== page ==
‘In July 1985, 5 year old Eve van Grafhorst was banned from attending her local kindergarten in Kincumber, NSW. Eve was HIV positive and had contracted HIV from a blood transfusion when she was born. This was the time of the grim reaper ads about AIDS and families in the town of Kincumber would cross the street to avoid Eve and her family. Completely ostracised Eve and her family migrated to Hastings, New Zealand where I met her while working for the newspaper.
One day in New Zealand Eve decided to raise money for AIDS awareness by selling hugs for $1.00 at the local mall. Everyone was giving her a hug and helping her raise money except for this one man who was watching from a distance. I asked him if he planned to give her a hug and he told me ‘I am scared to give her a hug as I might catch something’. I told Eve and she went over to the man and gently talked to him for nearly an hour at the end of which he gave her a hug and $1.00 and there wasn’t a dry eye in the mall. When I saw how this little girl could work for an hour to raise $1.00 to make a difference I realised how much I could do to make a difference.
This was my turning point and I decided to set up my company m.a.d.woman, committed to encouraging, inspiring and enabling people to make a positive difference in the environment, community and to the lives of people who need support. Eve died peacefully aged 11 in her mother’s arms. She remains one of the most inspiration people in my life.’
We recently had the privilege of hearing this story shared by Social entrepreneur Melina Schamroth, on why she set up her business. We were also so delighted to learn that on on Friday night m.a.d.woman was named the National Winner of the 2011 Telstra Business Awards – Yellow Pages Social Responsibility category. GO Melina!
I’m a great fan of the Gruen transfer, a show we have here in Australia. In one of the episodes they talked about marketing spin and said in marketing spin you take one truth and spin everything around it. I was immediately struck by how business storytelling is the complete opposite of that. Because for your storytelling to be successful, everything about it needs to be authentic.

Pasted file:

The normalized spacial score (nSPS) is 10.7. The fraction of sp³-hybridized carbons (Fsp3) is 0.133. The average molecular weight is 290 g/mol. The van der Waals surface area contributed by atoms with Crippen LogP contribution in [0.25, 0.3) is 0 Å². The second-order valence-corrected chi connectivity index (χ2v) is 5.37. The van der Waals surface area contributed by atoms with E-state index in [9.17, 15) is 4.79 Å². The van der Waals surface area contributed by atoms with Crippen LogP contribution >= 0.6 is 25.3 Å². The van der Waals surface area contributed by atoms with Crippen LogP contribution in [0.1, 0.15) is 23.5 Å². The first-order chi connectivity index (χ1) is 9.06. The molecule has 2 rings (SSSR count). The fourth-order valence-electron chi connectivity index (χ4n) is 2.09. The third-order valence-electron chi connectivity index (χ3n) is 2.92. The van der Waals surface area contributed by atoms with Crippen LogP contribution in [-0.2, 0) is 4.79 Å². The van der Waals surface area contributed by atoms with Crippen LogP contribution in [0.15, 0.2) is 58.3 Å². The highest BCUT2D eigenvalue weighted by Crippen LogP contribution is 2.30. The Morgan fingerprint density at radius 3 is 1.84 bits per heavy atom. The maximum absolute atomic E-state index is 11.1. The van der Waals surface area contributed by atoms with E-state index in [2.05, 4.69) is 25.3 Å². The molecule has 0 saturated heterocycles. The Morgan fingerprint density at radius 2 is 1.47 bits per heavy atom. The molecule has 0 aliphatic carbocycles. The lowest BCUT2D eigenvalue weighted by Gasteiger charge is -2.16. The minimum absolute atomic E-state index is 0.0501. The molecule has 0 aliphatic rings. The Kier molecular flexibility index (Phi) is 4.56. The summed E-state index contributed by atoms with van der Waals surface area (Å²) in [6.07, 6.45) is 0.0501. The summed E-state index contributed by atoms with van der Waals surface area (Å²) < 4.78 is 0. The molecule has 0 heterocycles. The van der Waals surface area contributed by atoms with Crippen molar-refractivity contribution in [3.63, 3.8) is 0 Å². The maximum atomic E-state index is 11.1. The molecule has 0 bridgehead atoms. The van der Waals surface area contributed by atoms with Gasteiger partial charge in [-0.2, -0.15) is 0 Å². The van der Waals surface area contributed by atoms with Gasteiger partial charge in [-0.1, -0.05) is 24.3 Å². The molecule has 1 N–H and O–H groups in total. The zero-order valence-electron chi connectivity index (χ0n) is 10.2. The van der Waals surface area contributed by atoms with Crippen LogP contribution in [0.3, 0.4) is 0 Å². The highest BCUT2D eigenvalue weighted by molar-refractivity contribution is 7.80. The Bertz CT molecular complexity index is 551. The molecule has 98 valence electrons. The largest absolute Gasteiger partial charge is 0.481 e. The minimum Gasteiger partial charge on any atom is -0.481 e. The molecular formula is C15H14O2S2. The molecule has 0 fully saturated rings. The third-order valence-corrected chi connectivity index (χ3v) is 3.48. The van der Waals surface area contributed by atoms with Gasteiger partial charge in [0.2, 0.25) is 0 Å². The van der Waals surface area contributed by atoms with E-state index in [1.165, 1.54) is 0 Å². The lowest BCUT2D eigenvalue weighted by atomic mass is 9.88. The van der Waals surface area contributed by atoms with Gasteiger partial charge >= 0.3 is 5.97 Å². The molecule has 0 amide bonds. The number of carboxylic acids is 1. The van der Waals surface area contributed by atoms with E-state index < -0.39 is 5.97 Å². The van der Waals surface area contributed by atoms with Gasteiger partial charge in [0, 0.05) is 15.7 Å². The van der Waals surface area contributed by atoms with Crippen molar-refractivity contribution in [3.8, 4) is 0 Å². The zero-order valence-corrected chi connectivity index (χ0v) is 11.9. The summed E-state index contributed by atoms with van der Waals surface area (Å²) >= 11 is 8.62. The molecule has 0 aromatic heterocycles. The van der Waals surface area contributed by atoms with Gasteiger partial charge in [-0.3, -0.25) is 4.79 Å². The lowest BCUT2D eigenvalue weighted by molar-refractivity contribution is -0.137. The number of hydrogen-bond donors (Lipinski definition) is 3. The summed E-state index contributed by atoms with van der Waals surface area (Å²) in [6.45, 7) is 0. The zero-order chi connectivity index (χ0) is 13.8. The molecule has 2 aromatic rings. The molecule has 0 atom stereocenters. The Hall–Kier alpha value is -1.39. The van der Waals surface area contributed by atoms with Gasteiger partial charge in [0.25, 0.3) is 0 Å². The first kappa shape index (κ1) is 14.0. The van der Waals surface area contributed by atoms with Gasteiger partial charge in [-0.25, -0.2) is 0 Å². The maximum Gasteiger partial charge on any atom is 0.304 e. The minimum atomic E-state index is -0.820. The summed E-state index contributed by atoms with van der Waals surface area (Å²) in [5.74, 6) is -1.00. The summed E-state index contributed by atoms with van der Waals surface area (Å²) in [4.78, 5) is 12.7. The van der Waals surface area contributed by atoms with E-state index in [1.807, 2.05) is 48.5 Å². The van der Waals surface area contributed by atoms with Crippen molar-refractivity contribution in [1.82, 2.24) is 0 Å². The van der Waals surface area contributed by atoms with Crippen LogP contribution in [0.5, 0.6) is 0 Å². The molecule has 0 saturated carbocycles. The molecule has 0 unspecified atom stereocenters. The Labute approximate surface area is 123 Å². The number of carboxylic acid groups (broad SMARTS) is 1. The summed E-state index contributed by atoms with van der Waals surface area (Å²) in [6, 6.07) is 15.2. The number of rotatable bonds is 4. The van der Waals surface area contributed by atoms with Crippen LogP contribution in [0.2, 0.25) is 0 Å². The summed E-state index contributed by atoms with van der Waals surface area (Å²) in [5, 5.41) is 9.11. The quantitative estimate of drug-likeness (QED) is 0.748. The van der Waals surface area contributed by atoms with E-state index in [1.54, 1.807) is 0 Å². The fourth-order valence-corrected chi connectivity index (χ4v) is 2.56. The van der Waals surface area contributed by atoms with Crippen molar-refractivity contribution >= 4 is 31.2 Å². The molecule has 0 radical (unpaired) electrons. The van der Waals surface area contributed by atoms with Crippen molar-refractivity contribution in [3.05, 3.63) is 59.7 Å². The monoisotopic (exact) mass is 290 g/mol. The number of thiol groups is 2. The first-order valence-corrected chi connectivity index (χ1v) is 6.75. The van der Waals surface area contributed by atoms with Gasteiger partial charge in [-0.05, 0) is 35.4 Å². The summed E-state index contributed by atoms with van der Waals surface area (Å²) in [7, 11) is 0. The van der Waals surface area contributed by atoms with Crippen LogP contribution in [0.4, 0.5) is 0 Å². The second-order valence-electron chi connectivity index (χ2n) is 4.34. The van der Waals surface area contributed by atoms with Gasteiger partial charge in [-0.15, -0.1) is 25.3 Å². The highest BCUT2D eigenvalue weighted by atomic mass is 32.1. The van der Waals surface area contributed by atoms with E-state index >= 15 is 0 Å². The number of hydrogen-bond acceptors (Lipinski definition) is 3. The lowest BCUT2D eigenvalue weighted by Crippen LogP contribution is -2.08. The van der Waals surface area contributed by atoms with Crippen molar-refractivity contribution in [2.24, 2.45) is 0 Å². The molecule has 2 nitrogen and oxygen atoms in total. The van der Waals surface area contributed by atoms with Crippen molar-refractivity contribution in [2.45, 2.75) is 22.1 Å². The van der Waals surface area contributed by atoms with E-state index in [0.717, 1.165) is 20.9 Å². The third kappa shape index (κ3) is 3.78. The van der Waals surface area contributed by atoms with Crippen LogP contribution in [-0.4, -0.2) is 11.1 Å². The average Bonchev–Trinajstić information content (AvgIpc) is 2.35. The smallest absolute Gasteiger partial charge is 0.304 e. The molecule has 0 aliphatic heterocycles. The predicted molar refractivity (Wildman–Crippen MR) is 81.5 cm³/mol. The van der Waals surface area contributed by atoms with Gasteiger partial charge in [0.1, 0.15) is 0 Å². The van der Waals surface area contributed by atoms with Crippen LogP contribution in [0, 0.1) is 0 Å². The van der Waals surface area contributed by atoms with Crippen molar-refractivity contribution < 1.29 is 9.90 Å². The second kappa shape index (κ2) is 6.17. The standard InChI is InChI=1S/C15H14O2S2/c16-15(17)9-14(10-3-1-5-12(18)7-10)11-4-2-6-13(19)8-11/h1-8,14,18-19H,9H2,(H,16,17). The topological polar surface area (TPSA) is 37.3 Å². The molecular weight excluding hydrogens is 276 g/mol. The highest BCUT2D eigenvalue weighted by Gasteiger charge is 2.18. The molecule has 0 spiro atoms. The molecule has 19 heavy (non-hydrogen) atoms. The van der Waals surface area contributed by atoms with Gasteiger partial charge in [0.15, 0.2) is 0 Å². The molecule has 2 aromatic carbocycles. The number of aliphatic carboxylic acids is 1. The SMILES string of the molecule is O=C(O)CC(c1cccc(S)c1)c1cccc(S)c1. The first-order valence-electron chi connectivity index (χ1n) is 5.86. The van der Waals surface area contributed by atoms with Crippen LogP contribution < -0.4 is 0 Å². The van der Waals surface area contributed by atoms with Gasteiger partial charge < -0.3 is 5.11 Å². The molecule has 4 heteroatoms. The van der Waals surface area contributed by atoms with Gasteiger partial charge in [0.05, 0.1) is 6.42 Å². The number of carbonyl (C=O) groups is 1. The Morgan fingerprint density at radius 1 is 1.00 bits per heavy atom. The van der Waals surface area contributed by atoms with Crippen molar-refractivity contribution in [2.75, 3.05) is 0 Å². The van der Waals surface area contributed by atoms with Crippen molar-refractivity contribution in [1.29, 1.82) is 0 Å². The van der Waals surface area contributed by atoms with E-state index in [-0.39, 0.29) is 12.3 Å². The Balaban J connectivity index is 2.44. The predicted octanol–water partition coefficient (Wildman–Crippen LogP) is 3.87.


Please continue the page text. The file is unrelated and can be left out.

So in this video let’s explore authenticity in organisational storytelling. One of the first things to consider and this comes to us from Steve Denning, is your stories need to be both factually true as well as authentically true.
To illustrate this, Denning shares this example….’On the Titanic’s maiden voyage 700 people arrived in New York’. This is factually true but it leaves out the detail that the ship sank and 1500 people died.
So your story needs to be both factually true and authentically true.
The other thing to consider with authenticity in business, is that you as the storyteller need to believe in your story and its purpose – your intent needs to be authentic.
A few years ago we did some work with a leadership team that was outsourcing some of their work overseas and they were looking for stories to accompany this. When no stories emerged we asked them ‘can you honestly put your hand on your heart and say you believe this is the best thing for your company?’…..and they couldn’t. So unless you believe in the purpose you are not going to have an authentic story.
The other point we want to draw from that example is not everything needs a story. So use stories only if it is authentic to do so otherwise just go with the data….which is what that leadership team did. They just went with the data about outsourcing their operations.
The last point to make about authenticity is congruence. There needs to be a connection, there needs to be a congruence between your words and your actions. When Cameron Clyne, (current CEO of National Australia Bank) became CEO, one of his early promises was to be open and approachable. When Cameron Clyne was fairly new he attended one of the NAB’s internal events and took a seat down the back. A lady who worked in IT approached him and said ‘Excuse me you are sitting in my seat’. He immediately apologised and vacated her seat. As soon as Cameron left some of the lady’s colleagues said ‘Do you know who that was? The new CEO!’. She said ‘You are kidding, no way why would he sit up in the back?’. That story became one of the stories that started circulating in the bank and it showed people the congruence between Cameron’s words and his actions.
So just to recap …authenticity in storytelling is everything. All your stories need to be authentic and when we are talking about authenticity we are asking you to consider these things.
Your stories need to be both factually true and authentically true.
You as a storyteller need to believe in the purpose of your story.
Use stories only if it is authentic to do so, otherwise just go with the data.
And finally for authentic storytelling you need congruence between your words and your actions.
We would love you to make a comment of when you have seen leaders who have been authentic or not with their storytelling.
In the work we do with business leaders on organsiational storytelling, we are often asked about ‘natural’ storytellers. Granted some people are better at it than others, just like some people are better at tennis or singing than others……but everyone can get better at it with preparation and practice.
In this our first video blog, Yamini Naidu explodes the myth of the natural born storyteller. ..and shares their success secrets with you.